Member Since: June 20, 2007

Country: United States

  • Not that it really matters, but mine didn't come with any silicon bumpers. Also the "alligator clip covers" are just heat shrink tubing -- nothing wrong with that, but it's slightly misleading. I would personally go with slightly shorter flex arms. You can shorten them yourself though, which is nice. As some people have noted it's really hard to get the nozzle off. I ended up removing the nozzle and a few joints and threading the screw from there. I'd suggest some thread locker or other adhesive on the inside of the nozzle since the screws and alligator clips rotate easily in the nozzle.

  • I strongly discourage purchasing this product. I used one for the past 9 months on my mac to program a variety of custom arduino based boards. It was a constant source of frustration with myriad bugs/annoyances. Just one example -- you cannot plug the thing in and expect it to work correctly if you use a virtual machine (e.g. vmware fusion) and it's open. Another real annoyance is the 5V power. All my boards were 3.3V. Yes it's hackable -- I cut a trace and added a 3.3V LDO to the board. The biggest problem with this tool though is that it's simply unreliable. I'd program my target several times without issue and then out of no where it would stop working. I'd have to restart my machine/unplug replug a few times. I could never be sure if my board was at fault or if the programmer was at fault (always annoying and frankly often it was the programmer). The documentation is terrible -- I couldn't, for example, figure out what the two status LEDs on board actually mean. Finally one day the thing just stopped working all together. No idea why. Won't program an off the shelf arduino board or mine. I bought the Atmel AVRISP mkII and I highly recommend it over this product. Yes it's 2x the cost, but it's worth it. No screwing around with hacking the programmer, it's MUCH faster, and it's much more reliable. Haven't had to spend anytime debugging my programmer instead of my board. Long story short it's worth the $39 for the atmel hardware.

  • After playing with this for the past few days I'm frustrated. I want to love this product, but the software is super buggy (at least on the mac). Lots of crashes and lots of just annoying behavior. E.g. channels swapping data (so first you run in and channel 0's data is on channel 0. Then it crashes and channel 0's data is on channel 2). The guys at the company seem awesome and actually answer their phone(!!!). They tried to help out with a beta release. That release fixed one of my problems, but is super unstable (it's a beta) and crashes all the time. UGH....I want to love it, but they're making it difficult to do so....

  • Just bought this and it's great. Highly recommended for debugging. The interface (on OSX anyway) is a little "toy" like and is missing some features I'd like, but for the money it's hard to beat. Great for debugging serial protocols etc. Debugging high speed stuff with this is a little tricky (2 ch at 100 MHz is the max it can do) so probably not great for fpga stuff, but it's workable. Definitely a recommended tool for the quiver.

  • BTW in case anyone is curious it's trivial to remove the lens from this camera. A pair of tweezers wedged between the lens and the camera will pop it right off. It's only secured with 4 dots of glue. Handy if you want to use your own lens.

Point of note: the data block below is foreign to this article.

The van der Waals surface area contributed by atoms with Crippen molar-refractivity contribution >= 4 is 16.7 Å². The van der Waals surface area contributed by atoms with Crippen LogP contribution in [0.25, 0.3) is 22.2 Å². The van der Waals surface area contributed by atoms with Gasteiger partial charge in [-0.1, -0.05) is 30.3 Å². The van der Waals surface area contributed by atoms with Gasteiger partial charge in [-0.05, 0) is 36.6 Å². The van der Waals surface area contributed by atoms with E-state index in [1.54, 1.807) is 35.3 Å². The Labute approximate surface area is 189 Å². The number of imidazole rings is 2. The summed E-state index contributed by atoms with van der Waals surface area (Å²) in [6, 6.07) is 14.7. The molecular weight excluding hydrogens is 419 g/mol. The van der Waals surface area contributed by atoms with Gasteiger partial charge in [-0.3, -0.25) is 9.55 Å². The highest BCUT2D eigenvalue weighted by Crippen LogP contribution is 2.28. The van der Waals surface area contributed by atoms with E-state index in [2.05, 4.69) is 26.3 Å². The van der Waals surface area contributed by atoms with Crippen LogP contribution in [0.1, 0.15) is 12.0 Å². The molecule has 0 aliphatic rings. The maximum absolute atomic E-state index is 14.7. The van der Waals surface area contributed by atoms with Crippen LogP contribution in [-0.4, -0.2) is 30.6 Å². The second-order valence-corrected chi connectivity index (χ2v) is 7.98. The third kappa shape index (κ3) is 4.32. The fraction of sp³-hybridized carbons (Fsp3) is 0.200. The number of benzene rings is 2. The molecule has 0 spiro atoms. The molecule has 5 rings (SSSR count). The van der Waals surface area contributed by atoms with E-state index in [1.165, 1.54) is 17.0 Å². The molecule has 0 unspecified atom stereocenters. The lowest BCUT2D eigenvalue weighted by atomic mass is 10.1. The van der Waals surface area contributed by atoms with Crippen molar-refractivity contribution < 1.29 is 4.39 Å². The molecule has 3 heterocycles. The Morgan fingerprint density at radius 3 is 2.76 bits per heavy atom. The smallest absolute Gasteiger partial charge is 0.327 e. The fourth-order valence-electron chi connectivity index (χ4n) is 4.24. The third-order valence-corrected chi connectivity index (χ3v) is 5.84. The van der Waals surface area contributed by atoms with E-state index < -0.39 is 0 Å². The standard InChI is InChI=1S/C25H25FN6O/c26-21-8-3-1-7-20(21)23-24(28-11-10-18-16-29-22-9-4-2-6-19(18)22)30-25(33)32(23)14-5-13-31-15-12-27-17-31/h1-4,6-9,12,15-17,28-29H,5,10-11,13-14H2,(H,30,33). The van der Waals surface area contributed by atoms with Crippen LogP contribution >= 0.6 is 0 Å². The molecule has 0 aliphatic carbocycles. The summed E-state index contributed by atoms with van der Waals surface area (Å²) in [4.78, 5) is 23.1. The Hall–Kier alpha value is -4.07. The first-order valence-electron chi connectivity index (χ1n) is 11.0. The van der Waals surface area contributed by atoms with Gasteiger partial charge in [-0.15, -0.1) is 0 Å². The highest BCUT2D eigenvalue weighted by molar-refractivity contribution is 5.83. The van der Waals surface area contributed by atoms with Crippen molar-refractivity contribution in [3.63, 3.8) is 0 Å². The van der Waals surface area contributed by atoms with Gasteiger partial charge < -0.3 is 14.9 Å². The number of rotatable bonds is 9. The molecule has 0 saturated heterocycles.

• BTW in case anyone is curious it's trivial to remove the lens from this camera. A pair of tweezers wedged between the lens and the camera will pop it right off. It's only secured with 4 dots of glue. Handy if you want to use your own lens.

  • I just bought this scope. It's pretty terrible. There are TONS of software bugs on the scope. For example it doesn't always switch the trigger source (ch1 to ch2) even though the GUI says it does. If you use run/stop and try to use tracking cursors it'll only track on the settings used to capture that screen. This means that you can't run stop -> zoom in/out -> use tracking cursors. That's pretty bad...the cursors track as though the original wave form were in front of you. I have to restart this scope (power on/off) every ~30 mins because at some point I just have no idea if the settings that I expect are the settings that are being used for measurement. There have been several glitches wherein the timebase just doesn't update even though I rotate the horizontal knob. This means that the units update, but the waveform doesn't "zoom in". All in all there is a ton to be desired in this scope. It's really frustrating not knowing if your debug equipment is broken or if your design isn't performing as expected. It's cute, it does a few things OK, but in my mind this is really more of a glorified multimeter with bad software. I think in retrospect I'd buy a used tek scope on ebay for the same price. Sure you wouldn't have a color LCD and a usb drive, but at least it would be accurate.

  • It would be nice if you guys added a cap on at least the push button that's pulled high so that it's debounced. Additionally a tristate buffer with enable pulled low on the tx line of the bluesmirf would be nice so that you can actually program the arduino with the bluesmirf attached.

  • So to clarify - this is not actually a vacuum pump, correct? It's just a regular air pump? Also where is the 16"Hg coming from? On the data sheet I see -70 kPa, which is -20.67"Hg. I'm assuming that given the 250 kPa upper range this actually a positive displacement pump that's hooked up in reverse to create vacuum?

  • I don't think 1 ml is particularly accurate. Especially if the low end of the sensor is really 800ml/min. For 1/10th the cost you can get something 2.5 ml accuracy.

No public wish lists :(